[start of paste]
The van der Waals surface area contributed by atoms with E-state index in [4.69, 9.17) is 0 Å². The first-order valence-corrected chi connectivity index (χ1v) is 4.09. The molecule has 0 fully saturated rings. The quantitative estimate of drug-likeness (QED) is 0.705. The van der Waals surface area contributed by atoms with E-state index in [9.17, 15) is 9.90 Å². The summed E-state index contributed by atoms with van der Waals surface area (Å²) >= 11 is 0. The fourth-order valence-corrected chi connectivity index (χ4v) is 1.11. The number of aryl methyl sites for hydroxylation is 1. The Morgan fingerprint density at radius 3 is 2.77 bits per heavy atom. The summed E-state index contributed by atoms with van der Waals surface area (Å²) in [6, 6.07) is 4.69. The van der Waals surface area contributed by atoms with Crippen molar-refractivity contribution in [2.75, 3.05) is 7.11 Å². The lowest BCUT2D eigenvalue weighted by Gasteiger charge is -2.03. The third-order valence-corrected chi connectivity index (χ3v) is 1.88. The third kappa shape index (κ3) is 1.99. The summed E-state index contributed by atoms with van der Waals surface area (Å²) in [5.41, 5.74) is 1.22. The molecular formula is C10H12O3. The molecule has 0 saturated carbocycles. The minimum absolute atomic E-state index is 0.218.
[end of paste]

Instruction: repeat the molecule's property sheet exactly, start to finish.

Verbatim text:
The van der Waals surface area contributed by atoms with E-state index in [4.69, 9.17) is 0 Å². The first-order valence-corrected chi connectivity index (χ1v) is 4.09. The molecule has 0 fully saturated rings. The quantitative estimate of drug-likeness (QED) is 0.705. The van der Waals surface area contributed by atoms with E-state index in [9.17, 15) is 9.90 Å². The summed E-state index contributed by atoms with van der Waals surface area (Å²) >= 11 is 0. The fourth-order valence-corrected chi connectivity index (χ4v) is 1.11. The number of aryl methyl sites for hydroxylation is 1. The Morgan fingerprint density at radius 3 is 2.77 bits per heavy atom. The summed E-state index contributed by atoms with van der Waals surface area (Å²) in [6, 6.07) is 4.69. The van der Waals surface area contributed by atoms with Crippen molar-refractivity contribution in [2.75, 3.05) is 7.11 Å². The lowest BCUT2D eigenvalue weighted by Gasteiger charge is -2.03. The third-order valence-corrected chi connectivity index (χ3v) is 1.88. The third kappa shape index (κ3) is 1.99. The summed E-state index contributed by atoms with van der Waals surface area (Å²) in [5.41, 5.74) is 1.22. The molecular formula is C10H12O3. The molecule has 0 saturated carbocycles. The minimum absolute atomic E-state index is 0.218.